Wednesday, October 31, 2018
Take children to the zoo, the movies, the amusement park, and you’ll elicit smiles. Take them to the doctor’s office and you’re likely to encounter just the opposite.
That’s the impetus behind a project conceived by Safe Harbor Behavioral Health of UPMC Hamot and students of the Interior Architecture and Design Department at Mercyhurst University. Called Project Kidify, the partners sought to transform a children’s waiting room at Safe Harbor into a child-friendly space that would help put the facility’s youngest clients at ease and decrease their stress and anxiety levels.
“Creating a welcoming environment is key to setting the stage for a productive meeting, and also creates a more relaxed space for everyone who visits the agency,” said Executive Director Mandy Fauble, Ph.D.
“Right away, we went with the idea of creating a space that would be bright, fun and interactive, but also soothing,” said senior Gabriella Macera of Rochester, New York. (at left in photo below)
“We went with blues, greens and yellows and used nature as our theme,” said senior Maria Matesa of Pittsburgh. “Studies have shown that nature has a calming effect, especially on children.” (at right in photo)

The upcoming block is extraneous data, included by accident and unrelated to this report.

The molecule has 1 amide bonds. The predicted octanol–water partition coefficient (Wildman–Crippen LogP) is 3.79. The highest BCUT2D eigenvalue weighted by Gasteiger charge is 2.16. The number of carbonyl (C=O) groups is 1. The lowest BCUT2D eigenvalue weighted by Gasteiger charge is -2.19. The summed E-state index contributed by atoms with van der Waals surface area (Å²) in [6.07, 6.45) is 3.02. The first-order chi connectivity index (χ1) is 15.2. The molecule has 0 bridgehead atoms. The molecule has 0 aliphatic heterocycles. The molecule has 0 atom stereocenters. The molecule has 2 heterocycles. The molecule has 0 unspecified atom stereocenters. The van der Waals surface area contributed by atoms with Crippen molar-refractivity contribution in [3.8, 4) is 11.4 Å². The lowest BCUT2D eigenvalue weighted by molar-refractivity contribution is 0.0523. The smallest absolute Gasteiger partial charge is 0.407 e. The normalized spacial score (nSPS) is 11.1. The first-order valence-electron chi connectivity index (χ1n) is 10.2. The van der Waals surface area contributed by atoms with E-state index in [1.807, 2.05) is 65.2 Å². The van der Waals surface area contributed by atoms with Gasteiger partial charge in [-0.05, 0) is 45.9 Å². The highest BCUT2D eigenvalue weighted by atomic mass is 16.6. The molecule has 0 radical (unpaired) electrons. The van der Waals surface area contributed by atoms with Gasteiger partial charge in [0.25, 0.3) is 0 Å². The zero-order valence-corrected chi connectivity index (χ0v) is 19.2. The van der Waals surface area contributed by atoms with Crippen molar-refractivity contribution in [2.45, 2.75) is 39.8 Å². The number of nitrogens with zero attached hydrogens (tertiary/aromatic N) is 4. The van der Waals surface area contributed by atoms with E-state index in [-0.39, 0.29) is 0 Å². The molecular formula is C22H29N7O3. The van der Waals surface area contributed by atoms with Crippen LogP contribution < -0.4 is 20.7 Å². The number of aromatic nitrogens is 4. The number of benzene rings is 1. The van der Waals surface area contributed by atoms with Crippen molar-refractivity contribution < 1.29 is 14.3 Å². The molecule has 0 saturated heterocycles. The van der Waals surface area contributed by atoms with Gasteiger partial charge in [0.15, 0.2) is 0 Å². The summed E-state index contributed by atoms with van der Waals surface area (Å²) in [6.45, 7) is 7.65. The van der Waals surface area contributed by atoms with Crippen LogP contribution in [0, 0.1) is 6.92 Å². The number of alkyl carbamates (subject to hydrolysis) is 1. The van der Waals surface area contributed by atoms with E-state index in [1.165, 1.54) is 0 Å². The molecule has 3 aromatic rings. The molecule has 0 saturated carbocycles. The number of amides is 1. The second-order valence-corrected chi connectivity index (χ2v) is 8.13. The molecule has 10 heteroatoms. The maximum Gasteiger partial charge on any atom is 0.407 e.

In addition, the design called for incorporating child-size furniture and creating positive distractions, so there’s a bookshelf crafted in the shape of a tree, stools with backrests designed in garden scenes and an interactive touch-screen game station on the wall.
Perhaps what’s most intriguing is the grasshopper decals on the walls that make it appear as though the smiling green creature is jumping about the room with glee.
Former Mercyhurst employee Missi Berquist, a Safe Harbor Advisory Board member, is donating paintings as part of the renovation. She is also responsible for selecting a poem whose verses are scrolled on the walls of the children’s waiting room. The poem is by Mary Oliver, often referred to as one of the nation’s most beloved poets. It’s called “The Summer Day,” but many refer to it as “The Grasshopper.”
During the past year, more than 15 students in Kathy Weidenboerner’s class participated in the project, which will be unveiled during a ribbon-cutting ceremony on Monday, Dec. 3, at 8 a.m. at Safe Harbor, 1330 W. 26th St.
“This was such a valuable project for students,” said Matesa.
“We got the opportunity to practice design in a real-world setting and help our community, too,” added Macera.
In addition to Mercyhurst’s involvement, Fauble credited the Hamot Health Foundation for funding the project as well as Safe Harbor’s support of it.
“We deeply appreciate the sincere commitment of the Safe Harbor community that made this possible,” she said. “Among these is Missi Berquist, who reminds us that services should be holistic and foster an array of elements, including the arts, which support recovery and resilience.”